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Early Weight Bearing After Lower Extremity Fractures in Adults


Early Weight Bearing After Lower Extremity Fractures in Adults By .Dr samah sami nooh Resident in al hada arm forces hospital Lower extremity fractures are among the ... – PowerPoint PPT presentation

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Title: Early Weight Bearing After Lower Extremity Fractures in Adults

Early Weight Bearing After LowerExtremity
Fractures in Adults
  • By .Dr samah sami nooh
  • Resident in al hada arm forces hospital

  • Lower extremity fractures are among the most
    common conditions treated by orthopaedic
  • making appropriate recommendations regarding
    weight bearing is an important clinical issue.
  • Early weight bearing may improve function and
    speed return to work, thus minimizing the
    economic impact of an injury.

  • allowing patients to bear weight too soon may
    lead to loss of reduction or fixation failure.
  • Weight-bearing protocols should optimize fracture
    healing while avoiding fracture displacement or
    implant failure.
  • high-quality clinical studies comparing
    weight-bearing protocols after lower extremity
    fractures are not universally available.

  • For certain fracture patterns

Calcaneus Fractures
  • Paley and Fischgrund treated seven patients with
    ring fixators for a mean of 10 weeks in all
  • frame was dynamized 2 weeks before removal
  • Reduction was maintained in six patients and all
    patients ambulated with a cane or crutches for
    the duration of treatment.
  • No heel pain at 2-year follow-up.

  • Buckley In a trial of 424 patients with displaced
    intra-articular recommended 6 weeks of nonweight
    bearing followed by physical therapy and
    progressive weight bearing as tolerated for both
    surgically and nonsurgically managed fractures.

Ankle Fracture
  • Finsen reported on 56
  • no consistent differences in the functional
    outcomes between the three groups

24 lateral malleolar 10 bimalleolar 22 trimalleolar
early ROM and weight bearing at 6 weeks with no immobilization late ROM and immediate weight bearing as tolerated in a plaster of paris cast late ROM and weight bearing at 6 weeks in a cast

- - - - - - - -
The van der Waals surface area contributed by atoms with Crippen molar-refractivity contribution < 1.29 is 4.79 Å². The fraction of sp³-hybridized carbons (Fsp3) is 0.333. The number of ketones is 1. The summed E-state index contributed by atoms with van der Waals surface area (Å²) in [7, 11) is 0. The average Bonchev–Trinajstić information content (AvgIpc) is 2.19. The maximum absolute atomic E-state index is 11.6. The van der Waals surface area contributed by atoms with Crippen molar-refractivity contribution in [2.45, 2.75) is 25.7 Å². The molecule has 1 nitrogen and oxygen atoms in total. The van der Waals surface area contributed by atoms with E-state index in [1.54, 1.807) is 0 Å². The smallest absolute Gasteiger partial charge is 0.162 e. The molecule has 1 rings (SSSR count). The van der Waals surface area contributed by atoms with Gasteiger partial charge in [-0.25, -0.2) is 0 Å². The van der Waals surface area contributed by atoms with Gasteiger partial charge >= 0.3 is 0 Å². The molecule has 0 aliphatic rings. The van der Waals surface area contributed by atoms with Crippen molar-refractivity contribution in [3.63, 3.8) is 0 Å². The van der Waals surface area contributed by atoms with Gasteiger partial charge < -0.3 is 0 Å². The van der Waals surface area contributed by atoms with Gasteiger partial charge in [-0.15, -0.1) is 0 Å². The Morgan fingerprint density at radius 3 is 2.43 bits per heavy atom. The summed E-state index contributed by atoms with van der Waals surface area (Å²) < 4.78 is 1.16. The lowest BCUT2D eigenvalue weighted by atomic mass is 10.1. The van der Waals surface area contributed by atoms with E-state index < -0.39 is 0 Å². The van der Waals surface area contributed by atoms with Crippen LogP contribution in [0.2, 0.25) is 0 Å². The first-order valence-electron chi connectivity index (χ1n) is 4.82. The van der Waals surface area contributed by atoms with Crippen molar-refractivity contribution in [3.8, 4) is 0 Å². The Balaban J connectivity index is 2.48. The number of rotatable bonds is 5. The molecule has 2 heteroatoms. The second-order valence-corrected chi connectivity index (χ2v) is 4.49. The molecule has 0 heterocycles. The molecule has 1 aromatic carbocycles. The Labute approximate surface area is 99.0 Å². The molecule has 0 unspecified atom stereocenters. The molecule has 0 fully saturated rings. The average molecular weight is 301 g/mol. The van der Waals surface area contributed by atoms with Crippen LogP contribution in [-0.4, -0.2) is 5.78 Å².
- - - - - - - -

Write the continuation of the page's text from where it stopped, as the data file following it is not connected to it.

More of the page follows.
Tibial Plafond Fracture
  • There is limited literature on early weight
    bearing after tibial plafond fracture.
  • The current literature is not adequate to enable
    confident comparison of early versus late weight
    bearing after tibial plafond fractures. However,
    most surgeons restrict weigh bearing for at least
    8 to 12 weeks after ORIF

Tibial Shaft Fracture
Bridge Plating Closed Treatment Intramedullary Nailing External Fix- ation
Adam 25 pt immediate weight bearing was allowed as tolerated. union average of 9.1 weeks. 1 nonunion 1 infection 1 implant failure 6 valgus malalignment gt5 In a representative series published in 1979, weight bearing at zero to 6 weeks (mean, 22 days) was associated with a faster time to union and no in complication 1,226 in 29 trauma centers reamed or unreamed IM nailing Post hoc analysis found that immediate full weight bearing conferred an increased risk for a postoperative adverse event When dynamization was excluded from the analysis. gt90 of surgeons in the SPRINT trial restricted weight bearing in the immediate postoperative period, which indicates that this was the preferred method of treatment of most surgeons Historically, good results have been reported with immediate weight bearing after external fixation
Tibial Plateau Fracture
  • Most surgeons recommend 6 to 8 weeks of
    restricted weight bearing postoperatively to
    prevent fracture displacement in patients with
    tibial plateau fracture.

Non locked Buttress Plating Locked Buttress Plating
Segal reported series of 86 Schatzker type 1,2,3 managed surgically or non surgically Both groups were permitted to bear weight as tolerated once the brace was applied No patient in either group had radiographic fracture displacement gt2 mm. In non surgical groups 76 satisfactory outcomes. Surgical group 86 satisfactory outcomes. 32 patients with partial articular proximal tibia Fractures In recent study 12 patients full weight bearing. 20 patient nonweight bearing until 6 to 8 weeks. reported demographic and fracture characteristics were similar between Groups.